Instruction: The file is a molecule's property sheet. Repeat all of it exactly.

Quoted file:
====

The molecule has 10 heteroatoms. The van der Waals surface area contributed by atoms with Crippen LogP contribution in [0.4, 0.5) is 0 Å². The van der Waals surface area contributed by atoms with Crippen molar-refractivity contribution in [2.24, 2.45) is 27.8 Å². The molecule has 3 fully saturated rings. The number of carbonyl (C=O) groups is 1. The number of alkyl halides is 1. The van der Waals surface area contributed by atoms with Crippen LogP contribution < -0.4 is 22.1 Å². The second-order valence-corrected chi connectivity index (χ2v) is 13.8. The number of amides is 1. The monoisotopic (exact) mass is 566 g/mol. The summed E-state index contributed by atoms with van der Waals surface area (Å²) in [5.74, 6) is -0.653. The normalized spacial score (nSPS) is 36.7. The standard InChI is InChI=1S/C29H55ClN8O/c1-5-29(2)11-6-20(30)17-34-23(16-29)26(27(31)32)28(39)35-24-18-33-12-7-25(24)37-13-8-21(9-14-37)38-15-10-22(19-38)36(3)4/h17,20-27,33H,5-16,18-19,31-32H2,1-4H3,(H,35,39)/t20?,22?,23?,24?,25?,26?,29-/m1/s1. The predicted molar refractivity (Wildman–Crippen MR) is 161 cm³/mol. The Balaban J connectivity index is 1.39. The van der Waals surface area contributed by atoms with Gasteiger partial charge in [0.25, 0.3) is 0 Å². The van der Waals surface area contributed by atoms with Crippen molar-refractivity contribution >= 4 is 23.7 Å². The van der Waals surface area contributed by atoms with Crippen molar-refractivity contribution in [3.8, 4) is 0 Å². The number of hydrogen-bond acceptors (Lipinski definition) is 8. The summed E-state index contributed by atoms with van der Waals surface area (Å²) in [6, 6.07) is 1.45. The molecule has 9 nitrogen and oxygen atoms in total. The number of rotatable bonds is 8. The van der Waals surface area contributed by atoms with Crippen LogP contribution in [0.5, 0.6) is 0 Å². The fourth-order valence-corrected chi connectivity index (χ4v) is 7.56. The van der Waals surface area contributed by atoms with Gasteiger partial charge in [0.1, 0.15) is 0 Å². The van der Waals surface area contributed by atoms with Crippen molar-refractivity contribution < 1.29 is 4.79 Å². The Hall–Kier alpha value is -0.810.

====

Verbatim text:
The molecule has 10 heteroatoms. The van der Waals surface area contributed by atoms with Crippen LogP contribution in [0.4, 0.5) is 0 Å². The van der Waals surface area contributed by atoms with Crippen molar-refractivity contribution in [2.24, 2.45) is 27.8 Å². The molecule has 3 fully saturated rings. The number of carbonyl (C=O) groups is 1. The number of alkyl halides is 1. The van der Waals surface area contributed by atoms with Crippen LogP contribution < -0.4 is 22.1 Å². The second-order valence-corrected chi connectivity index (χ2v) is 13.8. The number of amides is 1. The monoisotopic (exact) mass is 566 g/mol. The summed E-state index contributed by atoms with van der Waals surface area (Å²) in [5.74, 6) is -0.653. The normalized spacial score (nSPS) is 36.7. The standard InChI is InChI=1S/C29H55ClN8O/c1-5-29(2)11-6-20(30)17-34-23(16-29)26(27(31)32)28(39)35-24-18-33-12-7-25(24)37-13-8-21(9-14-37)38-15-10-22(19-38)36(3)4/h17,20-27,33H,5-16,18-19,31-32H2,1-4H3,(H,35,39)/t20?,22?,23?,24?,25?,26?,29-/m1/s1. The predicted molar refractivity (Wildman–Crippen MR) is 161 cm³/mol. The Balaban J connectivity index is 1.39. The van der Waals surface area contributed by atoms with Gasteiger partial charge in [0.25, 0.3) is 0 Å². The van der Waals surface area contributed by atoms with Crippen molar-refractivity contribution >= 4 is 23.7 Å². The van der Waals surface area contributed by atoms with Crippen molar-refractivity contribution in [3.8, 4) is 0 Å². The number of hydrogen-bond acceptors (Lipinski definition) is 8. The summed E-state index contributed by atoms with van der Waals surface area (Å²) in [6, 6.07) is 1.45. The molecule has 9 nitrogen and oxygen atoms in total. The number of rotatable bonds is 8. The van der Waals surface area contributed by atoms with Crippen LogP contribution in [0.5, 0.6) is 0 Å². The fourth-order valence-corrected chi connectivity index (χ4v) is 7.56. The van der Waals surface area contributed by atoms with Gasteiger partial charge in [0.1, 0.15) is 0 Å². The van der Waals surface area contributed by atoms with Crippen molar-refractivity contribution < 1.29 is 4.79 Å². The Hall–Kier alpha value is -0.810.